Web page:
OCR Interpretation

The day book. (Chicago, Ill.) 1911-1917, July 22, 1913, Image 9

Image and text provided by University of Illinois at Urbana-Champaign Library, Urbana, IL

Persistent link: http://chroniclingamerica.loc.gov/lccn/sn83045487/1913-07-22/ed-1/seq-9/

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national League,' and continued first
basing in that speedy organization.
His batting mark was .309, and he
fielded for .979, making 12 errors in
sixty games". This spring he was
brought back, again as a first base
man. '
The Frenchman was a greatly im
proved ball player, but not up to the
standard of major league first base
men. He did heroic work while Bor
ton was on the bench, but wien
Chase came to the White Sox Jacques
again became a spectator. His bat
ting had not been terrific, but he was
meeting the ball cleanly, and appar
ently only needed regular duty to
make him a swell clubber. He was
finally given an opportunity last
week. About the only reason he
wasn't put in the suburbs. earlier was
that the team was in the East when
Chase was secured, and there was no
chance for Jacques to practice at his
new job.
As soon as the South Side was
reached, however, Cal put the pupil
out near the fence, and gave him
plenty of work chasing flies. He
showed aptitude for the work, though
of course was not a polished garden
er. He was given his chance in the
Athletic series, and has been making
good with a vengeance. He is fast
on his feet, a fair judge of fly balls,
but a trifle weak on shooting hits
back to the infield. His batting has
not been terrific, but there is no
cause for gloom.
Fournier cannot be converted from
an average first baseman into a star
outfielder in a week. Callahan real
izes this, and is not panning him for
natural slips. If the fans will be as
just they can go out next year and
see a reliable man in left field, and
his name will be Fournier.
We are through calling Shortstop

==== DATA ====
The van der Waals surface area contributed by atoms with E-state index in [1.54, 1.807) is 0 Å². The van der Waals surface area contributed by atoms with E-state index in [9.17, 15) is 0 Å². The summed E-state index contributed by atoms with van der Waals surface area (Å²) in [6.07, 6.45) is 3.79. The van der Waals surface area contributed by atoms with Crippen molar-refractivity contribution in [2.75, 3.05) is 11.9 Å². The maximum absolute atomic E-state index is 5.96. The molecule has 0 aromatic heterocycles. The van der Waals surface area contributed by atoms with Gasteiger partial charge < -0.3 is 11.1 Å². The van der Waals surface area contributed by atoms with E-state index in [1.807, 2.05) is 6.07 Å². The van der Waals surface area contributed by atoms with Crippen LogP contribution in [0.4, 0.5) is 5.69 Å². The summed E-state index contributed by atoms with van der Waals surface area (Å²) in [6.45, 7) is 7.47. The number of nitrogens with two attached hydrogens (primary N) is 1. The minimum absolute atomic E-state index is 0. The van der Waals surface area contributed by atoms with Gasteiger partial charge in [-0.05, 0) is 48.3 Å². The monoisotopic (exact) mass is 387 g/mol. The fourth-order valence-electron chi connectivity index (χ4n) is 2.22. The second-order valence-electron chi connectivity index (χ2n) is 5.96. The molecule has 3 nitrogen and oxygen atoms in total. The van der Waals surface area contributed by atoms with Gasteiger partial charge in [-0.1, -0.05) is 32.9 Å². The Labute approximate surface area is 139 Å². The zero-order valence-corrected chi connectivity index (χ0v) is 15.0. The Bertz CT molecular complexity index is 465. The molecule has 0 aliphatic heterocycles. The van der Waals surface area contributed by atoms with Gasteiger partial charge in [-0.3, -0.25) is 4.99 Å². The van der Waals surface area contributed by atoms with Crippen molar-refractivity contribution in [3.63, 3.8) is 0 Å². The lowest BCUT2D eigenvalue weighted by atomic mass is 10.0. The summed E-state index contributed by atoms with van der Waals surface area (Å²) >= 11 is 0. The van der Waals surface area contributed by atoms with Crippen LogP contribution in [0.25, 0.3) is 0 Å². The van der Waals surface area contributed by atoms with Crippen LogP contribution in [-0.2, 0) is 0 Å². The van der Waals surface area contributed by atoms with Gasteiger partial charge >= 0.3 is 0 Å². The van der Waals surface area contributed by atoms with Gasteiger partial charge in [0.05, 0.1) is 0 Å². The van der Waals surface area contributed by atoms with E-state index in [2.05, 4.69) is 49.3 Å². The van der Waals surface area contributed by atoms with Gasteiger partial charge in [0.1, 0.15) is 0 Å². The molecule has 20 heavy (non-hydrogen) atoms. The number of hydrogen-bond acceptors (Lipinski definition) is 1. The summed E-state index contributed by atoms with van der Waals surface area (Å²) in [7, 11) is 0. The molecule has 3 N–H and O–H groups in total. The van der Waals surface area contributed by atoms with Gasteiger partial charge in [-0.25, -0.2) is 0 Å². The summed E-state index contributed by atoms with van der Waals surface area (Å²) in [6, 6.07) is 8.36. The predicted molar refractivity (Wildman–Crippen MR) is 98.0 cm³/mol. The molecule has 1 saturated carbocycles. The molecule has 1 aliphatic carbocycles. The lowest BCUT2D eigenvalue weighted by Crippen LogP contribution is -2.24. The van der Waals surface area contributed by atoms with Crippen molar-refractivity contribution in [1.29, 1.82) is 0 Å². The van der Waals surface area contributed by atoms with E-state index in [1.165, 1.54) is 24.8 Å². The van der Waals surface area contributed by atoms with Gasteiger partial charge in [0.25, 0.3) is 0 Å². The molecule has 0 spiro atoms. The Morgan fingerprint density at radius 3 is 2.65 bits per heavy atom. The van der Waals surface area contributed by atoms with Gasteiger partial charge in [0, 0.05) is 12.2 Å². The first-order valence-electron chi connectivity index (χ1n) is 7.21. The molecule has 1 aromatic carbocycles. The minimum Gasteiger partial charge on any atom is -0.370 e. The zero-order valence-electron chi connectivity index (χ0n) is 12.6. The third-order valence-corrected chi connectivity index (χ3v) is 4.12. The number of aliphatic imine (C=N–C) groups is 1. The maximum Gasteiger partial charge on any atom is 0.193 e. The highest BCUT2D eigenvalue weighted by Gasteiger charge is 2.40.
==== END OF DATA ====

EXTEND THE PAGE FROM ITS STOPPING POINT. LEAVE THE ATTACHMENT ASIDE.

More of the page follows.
Weaver George. Last -week he was
given his dignified name because of
some swell plays he pulled off. Today
we call him Buck, which isn't a cir
cumstance to what some of the fans
called him yesterday, when he made
four errdrs. You can't tell about this
fellow Weaver. He is liable to go for
a week now without a bobble, mixing
in some of the swellest plays imagin
able. The Sox had the satisfaction of
getting an earned run off Johnson,
it being a homer by Cap Lord to the
left field gate. Both of the Washing
ton markers were the products of
errors by Weaver and Russell. Reb
was taken out after Washington had
two runs, that being all Johnson
needed to win. Callahan didn't want,
to use up his southpaw in a hopeless
fight. If he isn't used this afternoon
Reb will probably oppose Joe Boeh
ling tomorrow.
Clarence Smith, the White Sox
pitcher, admits he hurled for the Cou
lon Athletics in a semi-pro game Sun
day morning, violating the rules of
the national commission. He is liable
to either fine or suspension. The
Birmingham youngster says he did
not know he was out of order. He
will not be punished by Callahan be
cause of his good showing the same
afternoon, when he held Washington
hitless for four innings.
The practice of persons who know
how to run a typewriter, and who
have their stuff published in a news
paper, knocking -something or some
one just for the sake of a story, does
not make a hit with us. There are
a lot of so-called humorists, who fol
low this practice. They can't turn an
alleged joke unless there is a sting in
it, and the sting is usually blunt and
crude. This brand of humor is far
from clever.
Right now we are referring to the
benching of Roger Bresnahan by
Manager Evers of the Cubs. If Bres
nahan was refusing to obey Evers
he should have been benched, be
cause John is boss (we don't think
he is such a good one, at that), and
his orders must be obeyed unless he
is to become a joke to his players,
a man of straw.
But to say that Bresnahan is the
clog that is interfering with the run-

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